Five Years: The April Fools' Postmortem ExperimentOver the years I've run a few of April Fools' Day gags on the site. They generally revolved around a silly idea and included some modifications to the presentation of the site. The first one I did, back in April 2005, was 'The Super Milk Chan Experiment' which was a simple redesign of the site pretending that it had switched over to covering news on the extremely bizarre anime that was airing on Adult Swim at the time. The following year I reused the same joke except as 'The 12 Oz. Mouse Experiment' for a different bizarre show.
ARG, though I did throw a few jokes in there for good measure.
The General IdeaDevelopment of the entire thing took me perhaps around a month. I didn't have a super clear idea what I wanted from it, just that it was going to be a series of ridiculous quizes. The original idea was to make it some kind of Guild of Calamatous Intent recruiting site. That idea basically stuck but I slowly moved away from explicitly stating that it was a Guild operation. It went from being Guild-branded to only revealing itself at the end to containing only very vague hints. In retrospect that change may not have been the best since it removed a familiar context from what was happening. If people don't know that they are supposed to be acting one way they they may be more inclined to be honest.
It also implements a rudimentary mail queue system which I did to make it seem more like applicants were being pre-screened. The queue was cleared by me manually for the entire day. I wrote a quick and dirty script that told me the number of emails in the queue. I checked it several times a day and ran the send script whenever I noticed that there was mail waiting to be sent.
Most of my day looked like this.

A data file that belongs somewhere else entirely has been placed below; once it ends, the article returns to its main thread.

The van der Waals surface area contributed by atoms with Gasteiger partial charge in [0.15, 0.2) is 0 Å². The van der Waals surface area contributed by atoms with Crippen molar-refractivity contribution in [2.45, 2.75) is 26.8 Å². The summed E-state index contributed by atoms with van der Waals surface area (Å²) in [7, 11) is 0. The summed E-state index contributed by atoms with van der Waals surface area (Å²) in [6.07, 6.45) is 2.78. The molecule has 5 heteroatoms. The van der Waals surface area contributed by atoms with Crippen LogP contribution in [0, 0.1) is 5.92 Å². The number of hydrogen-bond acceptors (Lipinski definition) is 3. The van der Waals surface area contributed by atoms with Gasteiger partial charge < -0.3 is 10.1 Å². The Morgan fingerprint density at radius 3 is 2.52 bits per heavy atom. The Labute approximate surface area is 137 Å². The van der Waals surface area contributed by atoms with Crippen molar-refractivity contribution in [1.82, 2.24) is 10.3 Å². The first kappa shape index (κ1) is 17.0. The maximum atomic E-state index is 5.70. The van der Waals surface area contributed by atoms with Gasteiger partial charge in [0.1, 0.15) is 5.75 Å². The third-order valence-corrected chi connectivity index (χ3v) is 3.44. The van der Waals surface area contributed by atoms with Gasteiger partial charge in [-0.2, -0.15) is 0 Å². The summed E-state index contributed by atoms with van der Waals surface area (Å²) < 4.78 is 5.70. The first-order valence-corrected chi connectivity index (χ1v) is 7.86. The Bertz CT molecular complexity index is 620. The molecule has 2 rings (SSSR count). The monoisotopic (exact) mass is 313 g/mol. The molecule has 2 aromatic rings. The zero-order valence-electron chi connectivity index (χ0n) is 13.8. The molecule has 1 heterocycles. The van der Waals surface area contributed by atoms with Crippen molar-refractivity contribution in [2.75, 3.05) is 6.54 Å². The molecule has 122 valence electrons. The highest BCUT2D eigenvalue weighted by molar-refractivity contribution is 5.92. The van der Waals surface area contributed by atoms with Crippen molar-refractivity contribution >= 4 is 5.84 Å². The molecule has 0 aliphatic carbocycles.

Reception & ParticipationI wasn't entirely sure what would come of this whole thing since I didn't really run it by anyone prior to launching. Obviously the biggest fear was that nobody would participate and if people did participate then nobody would complete it. The first thing ended up not being true, but the second one sadly did come true.
Just The FactsThere were a total of 72 sign ups from the initial form, however only 62 of those were legimate email addresses and 53 were unique emails (with a few people entering two or three times). So 53 people isn't too shabby for a fairly ominous looking form put up on April Fools' Day.
However, here comes the sad stats. Whenever you use the sign up form an account is created for you, with the username and password (both randomly generated) emailed to you later on. Of the 72 accounts created, 33 of them never got beyond the initial registration, meaning they never logged in an accepted the terms of service.
Chart denoting the status of all accounts.
The Specifics of the TestsSo what was the trick to the tests? Well, basically it came down to extremes and some basic trickery. The first test was a simple scored self-evaluation. For the maximum score every question had to be answered with either a 1 or a 5. The more villainous you are (or at least answering from a villian's perspective) the higher your score will be.
A score of 30 or higher was required to pass the test with a 100 being the highest possible score (five points per question). My choice of 30 seemed to be just about right since the average score was 27.84.
Here's a breakdown of how people answered coupled with the expected correct answers:
Light green is the highest possible scoring answer (always 1 or 5), dark is the average answer given.
Here's a breakdown purely for each question and how many times it was answered correctly:
Number of times a question was answered correctly
The third exam, 'Situational Reactions' scored you based on how agressive you were. You passed the test if you scored either very high (for crazy psycho agression) or very low (denoting attention to bureocratic rules). If you answer D to every question then you will pass, likewise if you answer B to everything you would get similar results. Mixing in too many of the other answers would put you into neutral territory and you would fail.
The fourth and final test was meant to show that people should be deceitful and take advantage as much as possible. The site 'pretended' to be broken and then presented you with an opportunity to set your test score. The only requirement for passing was if you set your score above 100 (denoting that you were thinking big).
The data for those two tests isn't really relevant since only two people took the third test and one person took the final test.